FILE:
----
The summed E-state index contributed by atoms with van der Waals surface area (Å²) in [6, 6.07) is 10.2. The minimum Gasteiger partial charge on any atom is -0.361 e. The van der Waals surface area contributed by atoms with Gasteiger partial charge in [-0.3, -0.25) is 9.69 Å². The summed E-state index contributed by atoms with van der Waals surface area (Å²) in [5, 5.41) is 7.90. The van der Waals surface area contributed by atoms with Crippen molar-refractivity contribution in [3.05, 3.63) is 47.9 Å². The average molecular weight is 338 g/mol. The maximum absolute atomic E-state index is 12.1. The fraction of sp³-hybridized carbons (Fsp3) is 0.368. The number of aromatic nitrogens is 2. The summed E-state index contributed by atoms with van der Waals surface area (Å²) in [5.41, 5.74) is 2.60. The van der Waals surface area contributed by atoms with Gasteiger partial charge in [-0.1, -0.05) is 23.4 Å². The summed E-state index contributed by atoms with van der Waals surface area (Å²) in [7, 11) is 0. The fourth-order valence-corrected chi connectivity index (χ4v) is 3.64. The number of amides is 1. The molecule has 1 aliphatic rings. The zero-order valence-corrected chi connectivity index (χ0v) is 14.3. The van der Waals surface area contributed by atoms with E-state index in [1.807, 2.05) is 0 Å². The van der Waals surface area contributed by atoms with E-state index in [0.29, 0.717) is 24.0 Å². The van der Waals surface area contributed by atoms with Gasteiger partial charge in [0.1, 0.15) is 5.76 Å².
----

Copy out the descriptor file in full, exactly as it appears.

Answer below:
The summed E-state index contributed by atoms with van der Waals surface area (Å²) in [6, 6.07) is 10.2. The minimum Gasteiger partial charge on any atom is -0.361 e. The van der Waals surface area contributed by atoms with Gasteiger partial charge in [-0.3, -0.25) is 9.69 Å². The summed E-state index contributed by atoms with van der Waals surface area (Å²) in [5, 5.41) is 7.90. The van der Waals surface area contributed by atoms with Crippen molar-refractivity contribution in [3.05, 3.63) is 47.9 Å². The average molecular weight is 338 g/mol. The maximum absolute atomic E-state index is 12.1. The fraction of sp³-hybridized carbons (Fsp3) is 0.368. The number of aromatic nitrogens is 2. The summed E-state index contributed by atoms with van der Waals surface area (Å²) in [5.41, 5.74) is 2.60. The van der Waals surface area contributed by atoms with Gasteiger partial charge in [-0.1, -0.05) is 23.4 Å². The summed E-state index contributed by atoms with van der Waals surface area (Å²) in [7, 11) is 0. The fourth-order valence-corrected chi connectivity index (χ4v) is 3.64. The number of amides is 1. The molecule has 1 aliphatic rings. The zero-order valence-corrected chi connectivity index (χ0v) is 14.3. The van der Waals surface area contributed by atoms with E-state index in [1.807, 2.05) is 0 Å². The van der Waals surface area contributed by atoms with E-state index in [0.29, 0.717) is 24.0 Å². The van der Waals surface area contributed by atoms with Gasteiger partial charge in [0.1, 0.15) is 5.76 Å².